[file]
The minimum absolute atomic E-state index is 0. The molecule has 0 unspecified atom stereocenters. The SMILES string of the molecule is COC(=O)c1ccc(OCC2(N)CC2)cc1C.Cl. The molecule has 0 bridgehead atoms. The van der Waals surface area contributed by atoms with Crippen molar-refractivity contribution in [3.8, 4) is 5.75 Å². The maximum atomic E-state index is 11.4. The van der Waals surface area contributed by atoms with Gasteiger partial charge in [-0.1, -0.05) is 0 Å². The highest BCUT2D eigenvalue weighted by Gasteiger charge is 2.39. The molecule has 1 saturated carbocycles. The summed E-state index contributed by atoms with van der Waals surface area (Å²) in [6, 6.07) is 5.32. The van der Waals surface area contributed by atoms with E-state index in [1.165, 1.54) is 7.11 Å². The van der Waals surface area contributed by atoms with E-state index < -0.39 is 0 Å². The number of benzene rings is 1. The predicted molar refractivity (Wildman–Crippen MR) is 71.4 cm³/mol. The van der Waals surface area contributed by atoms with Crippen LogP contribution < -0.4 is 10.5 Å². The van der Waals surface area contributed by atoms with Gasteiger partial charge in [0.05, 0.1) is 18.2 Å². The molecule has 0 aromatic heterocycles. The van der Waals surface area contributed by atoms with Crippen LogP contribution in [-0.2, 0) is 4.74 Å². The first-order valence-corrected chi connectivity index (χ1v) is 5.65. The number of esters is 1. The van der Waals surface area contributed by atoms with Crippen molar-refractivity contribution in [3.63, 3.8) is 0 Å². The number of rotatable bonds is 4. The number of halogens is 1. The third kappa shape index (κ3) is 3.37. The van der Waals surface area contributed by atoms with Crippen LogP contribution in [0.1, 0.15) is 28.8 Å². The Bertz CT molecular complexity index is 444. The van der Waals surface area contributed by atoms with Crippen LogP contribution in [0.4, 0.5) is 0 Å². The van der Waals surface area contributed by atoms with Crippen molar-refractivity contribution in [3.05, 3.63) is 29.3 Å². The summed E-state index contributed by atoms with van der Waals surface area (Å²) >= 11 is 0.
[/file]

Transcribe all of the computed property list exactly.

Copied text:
The minimum absolute atomic E-state index is 0. The molecule has 0 unspecified atom stereocenters. The SMILES string of the molecule is COC(=O)c1ccc(OCC2(N)CC2)cc1C.Cl. The molecule has 0 bridgehead atoms. The van der Waals surface area contributed by atoms with Crippen molar-refractivity contribution in [3.8, 4) is 5.75 Å². The maximum atomic E-state index is 11.4. The van der Waals surface area contributed by atoms with Gasteiger partial charge in [-0.1, -0.05) is 0 Å². The highest BCUT2D eigenvalue weighted by Gasteiger charge is 2.39. The molecule has 1 saturated carbocycles. The summed E-state index contributed by atoms with van der Waals surface area (Å²) in [6, 6.07) is 5.32. The van der Waals surface area contributed by atoms with E-state index in [1.165, 1.54) is 7.11 Å². The van der Waals surface area contributed by atoms with E-state index < -0.39 is 0 Å². The number of benzene rings is 1. The predicted molar refractivity (Wildman–Crippen MR) is 71.4 cm³/mol. The van der Waals surface area contributed by atoms with Crippen LogP contribution < -0.4 is 10.5 Å². The van der Waals surface area contributed by atoms with Gasteiger partial charge in [0.05, 0.1) is 18.2 Å². The molecule has 0 aromatic heterocycles. The van der Waals surface area contributed by atoms with Crippen LogP contribution in [-0.2, 0) is 4.74 Å². The first-order valence-corrected chi connectivity index (χ1v) is 5.65. The number of esters is 1. The van der Waals surface area contributed by atoms with Crippen molar-refractivity contribution in [3.63, 3.8) is 0 Å². The number of rotatable bonds is 4. The number of halogens is 1. The third kappa shape index (κ3) is 3.37. The van der Waals surface area contributed by atoms with Crippen LogP contribution in [0.1, 0.15) is 28.8 Å². The Bertz CT molecular complexity index is 444. The van der Waals surface area contributed by atoms with Crippen LogP contribution in [0.4, 0.5) is 0 Å². The van der Waals surface area contributed by atoms with Crippen molar-refractivity contribution in [3.05, 3.63) is 29.3 Å². The summed E-state index contributed by atoms with van der Waals surface area (Å²) >= 11 is 0.